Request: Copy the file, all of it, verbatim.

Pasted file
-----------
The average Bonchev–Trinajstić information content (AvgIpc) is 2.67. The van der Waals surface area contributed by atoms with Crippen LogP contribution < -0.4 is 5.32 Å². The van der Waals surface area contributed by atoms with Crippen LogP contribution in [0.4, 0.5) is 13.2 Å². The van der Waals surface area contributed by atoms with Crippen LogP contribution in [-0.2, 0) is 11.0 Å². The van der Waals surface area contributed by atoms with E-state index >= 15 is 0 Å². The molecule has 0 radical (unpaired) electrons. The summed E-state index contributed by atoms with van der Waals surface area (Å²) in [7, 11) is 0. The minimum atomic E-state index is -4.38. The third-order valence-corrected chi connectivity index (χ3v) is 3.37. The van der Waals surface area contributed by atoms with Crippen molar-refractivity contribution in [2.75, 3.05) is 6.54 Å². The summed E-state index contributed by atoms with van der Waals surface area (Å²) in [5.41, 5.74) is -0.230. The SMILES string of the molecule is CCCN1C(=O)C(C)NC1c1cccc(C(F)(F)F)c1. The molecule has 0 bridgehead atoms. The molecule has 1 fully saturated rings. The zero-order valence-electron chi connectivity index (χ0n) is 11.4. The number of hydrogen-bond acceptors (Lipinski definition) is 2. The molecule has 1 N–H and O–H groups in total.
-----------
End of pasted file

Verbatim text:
The average Bonchev–Trinajstić information content (AvgIpc) is 2.67. The van der Waals surface area contributed by atoms with Crippen LogP contribution < -0.4 is 5.32 Å². The van der Waals surface area contributed by atoms with Crippen LogP contribution in [0.4, 0.5) is 13.2 Å². The van der Waals surface area contributed by atoms with Crippen LogP contribution in [-0.2, 0) is 11.0 Å². The van der Waals surface area contributed by atoms with E-state index >= 15 is 0 Å². The molecule has 0 radical (unpaired) electrons. The summed E-state index contributed by atoms with van der Waals surface area (Å²) in [7, 11) is 0. The minimum atomic E-state index is -4.38. The third-order valence-corrected chi connectivity index (χ3v) is 3.37. The van der Waals surface area contributed by atoms with Crippen molar-refractivity contribution in [2.75, 3.05) is 6.54 Å². The summed E-state index contributed by atoms with van der Waals surface area (Å²) in [5.41, 5.74) is -0.230. The SMILES string of the molecule is CCCN1C(=O)C(C)NC1c1cccc(C(F)(F)F)c1. The molecule has 0 bridgehead atoms. The molecule has 1 fully saturated rings. The zero-order valence-electron chi connectivity index (χ0n) is 11.4. The number of hydrogen-bond acceptors (Lipinski definition) is 2. The molecule has 1 N–H and O–H groups in total.